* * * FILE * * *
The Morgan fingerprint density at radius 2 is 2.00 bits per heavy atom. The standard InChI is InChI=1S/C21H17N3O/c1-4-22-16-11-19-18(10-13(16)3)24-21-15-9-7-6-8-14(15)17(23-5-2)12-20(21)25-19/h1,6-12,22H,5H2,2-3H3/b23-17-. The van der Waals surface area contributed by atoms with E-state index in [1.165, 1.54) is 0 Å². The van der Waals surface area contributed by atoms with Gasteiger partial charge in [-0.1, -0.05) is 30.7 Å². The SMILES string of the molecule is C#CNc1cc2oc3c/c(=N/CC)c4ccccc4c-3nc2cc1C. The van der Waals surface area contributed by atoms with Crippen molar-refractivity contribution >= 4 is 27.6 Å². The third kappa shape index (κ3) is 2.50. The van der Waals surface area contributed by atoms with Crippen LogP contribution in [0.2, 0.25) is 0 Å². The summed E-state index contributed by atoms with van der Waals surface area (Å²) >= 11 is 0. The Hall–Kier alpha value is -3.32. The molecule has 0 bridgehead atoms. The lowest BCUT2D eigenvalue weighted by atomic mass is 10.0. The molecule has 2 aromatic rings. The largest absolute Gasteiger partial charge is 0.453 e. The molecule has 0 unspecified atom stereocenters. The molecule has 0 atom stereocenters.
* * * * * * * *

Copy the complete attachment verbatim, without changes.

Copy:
The Morgan fingerprint density at radius 2 is 2.00 bits per heavy atom. The standard InChI is InChI=1S/C21H17N3O/c1-4-22-16-11-19-18(10-13(16)3)24-21-15-9-7-6-8-14(15)17(23-5-2)12-20(21)25-19/h1,6-12,22H,5H2,2-3H3/b23-17-. The van der Waals surface area contributed by atoms with E-state index in [1.165, 1.54) is 0 Å². The van der Waals surface area contributed by atoms with Gasteiger partial charge in [-0.1, -0.05) is 30.7 Å². The SMILES string of the molecule is C#CNc1cc2oc3c/c(=N/CC)c4ccccc4c-3nc2cc1C. The van der Waals surface area contributed by atoms with Crippen molar-refractivity contribution >= 4 is 27.6 Å². The third kappa shape index (κ3) is 2.50. The van der Waals surface area contributed by atoms with Crippen LogP contribution in [0.2, 0.25) is 0 Å². The summed E-state index contributed by atoms with van der Waals surface area (Å²) >= 11 is 0. The Hall–Kier alpha value is -3.32. The molecule has 0 bridgehead atoms. The lowest BCUT2D eigenvalue weighted by atomic mass is 10.0. The molecule has 2 aromatic rings. The largest absolute Gasteiger partial charge is 0.453 e. The molecule has 0 unspecified atom stereocenters. The molecule has 0 atom stereocenters.